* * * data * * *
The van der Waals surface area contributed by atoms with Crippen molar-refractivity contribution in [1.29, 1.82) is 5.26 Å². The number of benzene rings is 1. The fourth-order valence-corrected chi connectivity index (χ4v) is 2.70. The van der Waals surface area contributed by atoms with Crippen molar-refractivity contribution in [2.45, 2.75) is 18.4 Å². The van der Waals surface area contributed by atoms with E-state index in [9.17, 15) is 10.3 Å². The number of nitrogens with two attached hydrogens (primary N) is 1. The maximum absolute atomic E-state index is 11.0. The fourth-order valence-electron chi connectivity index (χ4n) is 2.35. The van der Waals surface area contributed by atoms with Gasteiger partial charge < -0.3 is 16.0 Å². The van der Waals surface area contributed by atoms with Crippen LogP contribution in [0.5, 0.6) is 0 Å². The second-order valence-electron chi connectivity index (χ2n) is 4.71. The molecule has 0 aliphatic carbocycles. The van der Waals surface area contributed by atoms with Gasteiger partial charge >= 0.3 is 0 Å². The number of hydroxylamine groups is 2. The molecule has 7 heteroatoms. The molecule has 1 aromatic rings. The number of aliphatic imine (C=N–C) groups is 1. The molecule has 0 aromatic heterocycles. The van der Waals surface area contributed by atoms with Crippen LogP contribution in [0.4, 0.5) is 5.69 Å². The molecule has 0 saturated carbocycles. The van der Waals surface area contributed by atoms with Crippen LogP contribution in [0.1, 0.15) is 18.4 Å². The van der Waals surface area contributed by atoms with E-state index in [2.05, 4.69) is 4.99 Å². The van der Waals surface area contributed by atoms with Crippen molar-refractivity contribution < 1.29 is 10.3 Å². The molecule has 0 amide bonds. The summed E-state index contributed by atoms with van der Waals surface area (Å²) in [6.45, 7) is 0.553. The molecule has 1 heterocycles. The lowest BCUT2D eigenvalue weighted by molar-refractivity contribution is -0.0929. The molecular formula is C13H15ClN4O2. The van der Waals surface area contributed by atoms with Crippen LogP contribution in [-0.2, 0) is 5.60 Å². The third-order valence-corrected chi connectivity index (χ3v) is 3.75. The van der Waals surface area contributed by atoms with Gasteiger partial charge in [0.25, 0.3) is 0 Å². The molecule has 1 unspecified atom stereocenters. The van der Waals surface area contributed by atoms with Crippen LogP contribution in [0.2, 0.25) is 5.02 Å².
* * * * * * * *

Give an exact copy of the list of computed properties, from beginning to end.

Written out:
The van der Waals surface area contributed by atoms with Crippen molar-refractivity contribution in [1.29, 1.82) is 5.26 Å². The number of benzene rings is 1. The fourth-order valence-corrected chi connectivity index (χ4v) is 2.70. The van der Waals surface area contributed by atoms with Crippen molar-refractivity contribution in [2.45, 2.75) is 18.4 Å². The van der Waals surface area contributed by atoms with E-state index in [9.17, 15) is 10.3 Å². The number of nitrogens with two attached hydrogens (primary N) is 1. The maximum absolute atomic E-state index is 11.0. The fourth-order valence-electron chi connectivity index (χ4n) is 2.35. The van der Waals surface area contributed by atoms with Gasteiger partial charge < -0.3 is 16.0 Å². The van der Waals surface area contributed by atoms with Crippen LogP contribution in [0.5, 0.6) is 0 Å². The second-order valence-electron chi connectivity index (χ2n) is 4.71. The molecule has 0 aliphatic carbocycles. The van der Waals surface area contributed by atoms with Gasteiger partial charge >= 0.3 is 0 Å². The number of hydroxylamine groups is 2. The molecule has 7 heteroatoms. The molecule has 1 aromatic rings. The number of aliphatic imine (C=N–C) groups is 1. The molecule has 0 aromatic heterocycles. The van der Waals surface area contributed by atoms with Crippen LogP contribution in [0.4, 0.5) is 5.69 Å². The molecule has 0 saturated carbocycles. The van der Waals surface area contributed by atoms with Crippen LogP contribution in [0.1, 0.15) is 18.4 Å². The van der Waals surface area contributed by atoms with E-state index in [2.05, 4.69) is 4.99 Å². The van der Waals surface area contributed by atoms with Crippen molar-refractivity contribution < 1.29 is 10.3 Å². The molecule has 0 amide bonds. The summed E-state index contributed by atoms with van der Waals surface area (Å²) in [6.45, 7) is 0.553. The molecule has 1 heterocycles. The lowest BCUT2D eigenvalue weighted by molar-refractivity contribution is -0.0929. The molecular formula is C13H15ClN4O2. The van der Waals surface area contributed by atoms with Crippen LogP contribution in [-0.2, 0) is 5.60 Å². The third-order valence-corrected chi connectivity index (χ3v) is 3.75. The van der Waals surface area contributed by atoms with Gasteiger partial charge in [0.25, 0.3) is 0 Å². The molecule has 1 unspecified atom stereocenters. The van der Waals surface area contributed by atoms with Crippen LogP contribution in [0.2, 0.25) is 5.02 Å².